Are we headed to a recession? The question has real implications for nonprofits. An economic slowdown, a sustained bear market on Wall Street and rising unemployment could create problems for nonprofits that are already struggling with rising costs.
But how much of a problem could it be?
Recessions do hurt nonprofits. Nonprofit Quarterly looked at the years 2007-2010, which included the Great Recession. It found that inflation-adjusted revenue for most nonprofits dropped by 1.6%. That’s not bad. More concerning is the number of nonprofits that halted operations. An average of 10% of nonprofits were closing every year before the 2008 recession. During the recession, 13.5% closed per year. After the recession, the percentage dropped down to 8.2%.
One crucial factor is that revenue from other activities than fundraising tends to drop most in a recession. For example, an arts organization may not see a change in gifts, but ticket sales for their performances may drop in a recession.
The nonprofit world is feeling the pinch now. It is possible we are already seeing the impact. The stock market has been down since the end of last year and we are seeing reductions in fundraising revenue. The new Blackbaud Institute Index shows charitable giving is down by 2.2% for the second quarter of 2022 compared to the same period last year. Human Services nonprofits appear to be hardest hit. Their revenue is down by 5.6%. It’s important to note that giving for the past 12 months is still ahead of the preceding year by 8.5% because of the strong end-of-year fundraising.
If this is as bad as it gets, nonprofits should be OK. Landmark research from the University of Chicago indicates that stock market changes have more impact on nonprofits than recessions. And, while financial experts are urging people to be cautious, we may have seen the worst of this market drop.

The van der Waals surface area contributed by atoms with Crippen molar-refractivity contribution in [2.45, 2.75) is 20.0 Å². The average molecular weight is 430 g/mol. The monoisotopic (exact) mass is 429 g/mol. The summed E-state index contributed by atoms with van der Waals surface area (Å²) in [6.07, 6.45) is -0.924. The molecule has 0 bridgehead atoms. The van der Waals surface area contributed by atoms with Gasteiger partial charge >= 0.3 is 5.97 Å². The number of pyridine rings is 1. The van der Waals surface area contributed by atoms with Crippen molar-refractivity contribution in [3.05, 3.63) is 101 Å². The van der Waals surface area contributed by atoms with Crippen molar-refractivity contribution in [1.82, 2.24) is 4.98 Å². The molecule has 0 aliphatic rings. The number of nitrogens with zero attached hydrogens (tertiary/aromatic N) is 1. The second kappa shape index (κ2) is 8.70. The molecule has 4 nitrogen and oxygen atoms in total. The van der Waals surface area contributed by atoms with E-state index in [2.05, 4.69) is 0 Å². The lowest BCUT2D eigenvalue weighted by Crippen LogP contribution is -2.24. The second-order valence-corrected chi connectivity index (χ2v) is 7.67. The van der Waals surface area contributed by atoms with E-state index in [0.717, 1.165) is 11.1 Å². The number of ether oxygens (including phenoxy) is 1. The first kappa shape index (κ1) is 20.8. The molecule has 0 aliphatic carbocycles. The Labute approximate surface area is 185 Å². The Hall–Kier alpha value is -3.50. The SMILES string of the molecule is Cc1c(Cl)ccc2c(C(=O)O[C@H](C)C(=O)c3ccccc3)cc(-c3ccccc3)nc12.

The best news is that, looking at a 40-year period, the researchers found that when the stock market drops a lot, nonprofit revenue drops a little. When the market rises again, revenue goes up more than it went down. In a nutshell, fundraising gains in an upmarket beat fundraising losses in a down market by a three-to-one margin.
Inflation is the biggest problem. Prior to last year, our inflation rate barely climbed above two percent for a 10-year span. A lot of people working in the nonprofit sector haven’t seen how inflation can eat into revenue. With inflation above eight percent, nonprofits are being hit from two directions. The people they serve need them more than ever and they need to increase funding as much as the inflation rate just to stay even. Fundraising staff wind up working harder, but feel like they are losing ground.
Recessions can also cause longer-term, systemic problems. One of the biggest trends in nonprofits is that more funding is coming from wealthy donors and mid-level donors are dropping. Donations by households earning at least $200,000 a year now make up two-thirds of all individual contributions. A paper by three Texas A&M professors found that the total number of donors started falling after the 2008 recession. The wealthy may continue to be a much larger percentage of the giving pool, but other donors appeared to pull back with the recession and, once they got out of the habit of giving, they didn’t return.
But Recessions Do End. The average recession lasts 11 months. This one may be different, especially since employment and consumer spending are still strong.
We are in for a bumpy ride and nonprofits need to be ready, but history shows that recessions don’t last as long, and they don’t do the damage that many fear.